Much like friends, types of Sunday mornings, or books -- there are many different kinds of desserts. Sometimes you may be in the mood for a light French cake piled high with summer fruit. Other days, a thick slice of fragrant pound cake will do. And then there are those days when you crave a rich chocolate mousse that you share after a night of good conversation and a little too much wine. But let's be honest. When it comes right down to it, the most basic and unassuming dessert of all is sometimes the only one that will do. A good and simple affair. Vanilla ice cream. So I want to talk about that today--about a dessert that withstands the test of time, that will always be there for you. A dessert that is far from trendy, that doesn't play favorites or trick you into thinking it's something that it's not. It's a good foundation. A solid beginning.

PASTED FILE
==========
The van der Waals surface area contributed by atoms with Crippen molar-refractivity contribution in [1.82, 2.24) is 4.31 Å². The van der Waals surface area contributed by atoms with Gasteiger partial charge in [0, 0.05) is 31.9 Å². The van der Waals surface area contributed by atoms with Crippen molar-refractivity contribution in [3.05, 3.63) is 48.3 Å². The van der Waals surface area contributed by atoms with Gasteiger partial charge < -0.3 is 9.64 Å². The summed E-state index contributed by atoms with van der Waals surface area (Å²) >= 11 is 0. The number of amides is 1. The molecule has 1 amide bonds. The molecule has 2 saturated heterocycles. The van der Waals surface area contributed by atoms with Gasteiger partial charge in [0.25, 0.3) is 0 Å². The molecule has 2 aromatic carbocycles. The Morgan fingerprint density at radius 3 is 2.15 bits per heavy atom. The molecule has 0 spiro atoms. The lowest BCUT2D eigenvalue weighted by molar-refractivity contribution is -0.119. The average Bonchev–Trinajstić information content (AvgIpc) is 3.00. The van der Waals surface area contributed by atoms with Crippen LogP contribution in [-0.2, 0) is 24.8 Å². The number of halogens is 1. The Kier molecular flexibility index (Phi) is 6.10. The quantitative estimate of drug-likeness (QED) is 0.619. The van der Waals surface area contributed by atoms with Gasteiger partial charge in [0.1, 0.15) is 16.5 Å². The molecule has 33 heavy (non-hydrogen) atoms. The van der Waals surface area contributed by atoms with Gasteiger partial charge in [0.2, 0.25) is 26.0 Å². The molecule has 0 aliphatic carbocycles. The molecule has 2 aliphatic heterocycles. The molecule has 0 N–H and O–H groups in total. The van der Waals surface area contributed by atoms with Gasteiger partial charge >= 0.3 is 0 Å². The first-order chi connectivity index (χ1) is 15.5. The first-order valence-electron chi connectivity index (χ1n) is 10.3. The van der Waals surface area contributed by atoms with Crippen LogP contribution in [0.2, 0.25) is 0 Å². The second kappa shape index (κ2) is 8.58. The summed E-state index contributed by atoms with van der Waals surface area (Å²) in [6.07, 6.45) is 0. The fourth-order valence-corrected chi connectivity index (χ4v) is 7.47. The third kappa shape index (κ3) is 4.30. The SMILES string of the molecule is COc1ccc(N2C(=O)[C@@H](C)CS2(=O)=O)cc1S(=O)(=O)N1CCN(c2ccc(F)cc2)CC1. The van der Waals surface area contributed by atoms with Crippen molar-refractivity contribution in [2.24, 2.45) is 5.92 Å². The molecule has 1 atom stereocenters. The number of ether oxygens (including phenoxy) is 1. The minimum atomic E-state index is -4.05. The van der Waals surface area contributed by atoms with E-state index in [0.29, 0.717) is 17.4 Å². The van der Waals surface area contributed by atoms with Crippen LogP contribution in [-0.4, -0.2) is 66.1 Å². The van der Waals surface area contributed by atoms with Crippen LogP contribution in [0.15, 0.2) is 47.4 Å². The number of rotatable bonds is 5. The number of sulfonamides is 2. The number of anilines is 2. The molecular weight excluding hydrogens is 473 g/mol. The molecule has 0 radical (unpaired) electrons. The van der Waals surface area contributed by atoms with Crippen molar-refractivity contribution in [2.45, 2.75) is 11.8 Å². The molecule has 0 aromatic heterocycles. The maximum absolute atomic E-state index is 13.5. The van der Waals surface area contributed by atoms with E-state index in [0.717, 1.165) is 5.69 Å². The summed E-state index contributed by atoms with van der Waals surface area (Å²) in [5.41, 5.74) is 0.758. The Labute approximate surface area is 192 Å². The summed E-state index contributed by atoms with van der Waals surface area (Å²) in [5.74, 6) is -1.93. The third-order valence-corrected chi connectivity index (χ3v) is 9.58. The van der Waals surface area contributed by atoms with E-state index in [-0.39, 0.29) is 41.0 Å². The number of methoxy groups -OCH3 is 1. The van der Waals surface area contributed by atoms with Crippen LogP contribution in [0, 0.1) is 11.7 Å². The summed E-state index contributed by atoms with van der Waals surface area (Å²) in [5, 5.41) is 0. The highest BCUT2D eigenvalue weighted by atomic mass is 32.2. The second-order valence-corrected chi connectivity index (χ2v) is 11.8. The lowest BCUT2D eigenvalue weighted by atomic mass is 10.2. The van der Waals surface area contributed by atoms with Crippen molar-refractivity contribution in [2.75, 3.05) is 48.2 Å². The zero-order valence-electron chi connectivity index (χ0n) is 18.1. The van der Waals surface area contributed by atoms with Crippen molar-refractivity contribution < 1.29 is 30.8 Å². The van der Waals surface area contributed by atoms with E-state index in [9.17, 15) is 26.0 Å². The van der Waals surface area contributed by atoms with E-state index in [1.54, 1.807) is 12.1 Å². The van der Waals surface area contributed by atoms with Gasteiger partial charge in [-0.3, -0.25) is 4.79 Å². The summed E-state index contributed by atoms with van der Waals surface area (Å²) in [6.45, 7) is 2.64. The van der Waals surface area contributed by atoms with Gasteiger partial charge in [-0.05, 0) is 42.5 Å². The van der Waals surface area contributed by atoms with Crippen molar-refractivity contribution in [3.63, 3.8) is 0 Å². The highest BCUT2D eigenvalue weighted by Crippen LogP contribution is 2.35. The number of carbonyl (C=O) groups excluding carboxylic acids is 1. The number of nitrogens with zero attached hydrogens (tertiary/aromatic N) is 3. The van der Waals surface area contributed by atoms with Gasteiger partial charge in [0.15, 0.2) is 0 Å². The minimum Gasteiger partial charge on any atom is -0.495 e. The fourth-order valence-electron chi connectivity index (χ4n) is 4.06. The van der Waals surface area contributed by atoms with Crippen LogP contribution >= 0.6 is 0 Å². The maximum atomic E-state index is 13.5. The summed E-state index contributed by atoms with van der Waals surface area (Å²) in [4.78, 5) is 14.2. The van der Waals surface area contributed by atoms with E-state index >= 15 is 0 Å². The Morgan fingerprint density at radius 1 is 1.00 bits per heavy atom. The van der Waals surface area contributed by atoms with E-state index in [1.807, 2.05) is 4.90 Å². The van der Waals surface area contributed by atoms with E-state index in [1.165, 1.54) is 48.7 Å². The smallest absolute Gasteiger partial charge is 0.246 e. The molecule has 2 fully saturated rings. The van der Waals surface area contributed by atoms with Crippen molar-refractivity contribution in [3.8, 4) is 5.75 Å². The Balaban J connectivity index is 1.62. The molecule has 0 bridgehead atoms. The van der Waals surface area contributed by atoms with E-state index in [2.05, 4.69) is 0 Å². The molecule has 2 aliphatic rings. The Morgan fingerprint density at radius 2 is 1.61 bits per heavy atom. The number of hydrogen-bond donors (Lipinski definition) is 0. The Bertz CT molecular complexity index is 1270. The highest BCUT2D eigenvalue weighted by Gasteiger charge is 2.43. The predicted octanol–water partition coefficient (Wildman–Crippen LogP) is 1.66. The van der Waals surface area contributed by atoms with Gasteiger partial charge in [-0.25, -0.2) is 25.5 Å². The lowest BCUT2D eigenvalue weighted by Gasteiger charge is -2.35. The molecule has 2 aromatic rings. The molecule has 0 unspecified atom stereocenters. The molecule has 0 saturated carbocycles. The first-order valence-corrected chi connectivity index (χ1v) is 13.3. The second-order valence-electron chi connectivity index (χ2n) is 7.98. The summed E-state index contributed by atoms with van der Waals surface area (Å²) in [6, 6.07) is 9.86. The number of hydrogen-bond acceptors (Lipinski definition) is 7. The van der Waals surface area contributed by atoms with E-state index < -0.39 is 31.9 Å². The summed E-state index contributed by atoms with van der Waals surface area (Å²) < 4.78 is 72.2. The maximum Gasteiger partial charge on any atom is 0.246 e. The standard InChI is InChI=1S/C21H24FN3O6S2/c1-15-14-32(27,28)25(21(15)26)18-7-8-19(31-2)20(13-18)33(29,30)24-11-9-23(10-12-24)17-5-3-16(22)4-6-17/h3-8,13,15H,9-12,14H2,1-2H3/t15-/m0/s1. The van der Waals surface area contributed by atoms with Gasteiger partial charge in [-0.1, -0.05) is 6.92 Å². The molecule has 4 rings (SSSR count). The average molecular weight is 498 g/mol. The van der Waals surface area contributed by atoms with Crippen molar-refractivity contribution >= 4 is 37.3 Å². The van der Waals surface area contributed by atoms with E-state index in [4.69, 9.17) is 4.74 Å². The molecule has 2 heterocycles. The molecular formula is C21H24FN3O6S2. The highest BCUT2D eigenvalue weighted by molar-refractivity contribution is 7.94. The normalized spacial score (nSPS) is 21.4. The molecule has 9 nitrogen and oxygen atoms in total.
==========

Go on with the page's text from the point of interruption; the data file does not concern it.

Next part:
[ Pie. if you've been around here much in the last few months, you know that I make pie. A lot of pie. And I'm particularly excited to share this pie with you today because it helped me break out of a rut. A pie rut. A baking rut. A Marge inspiration rut.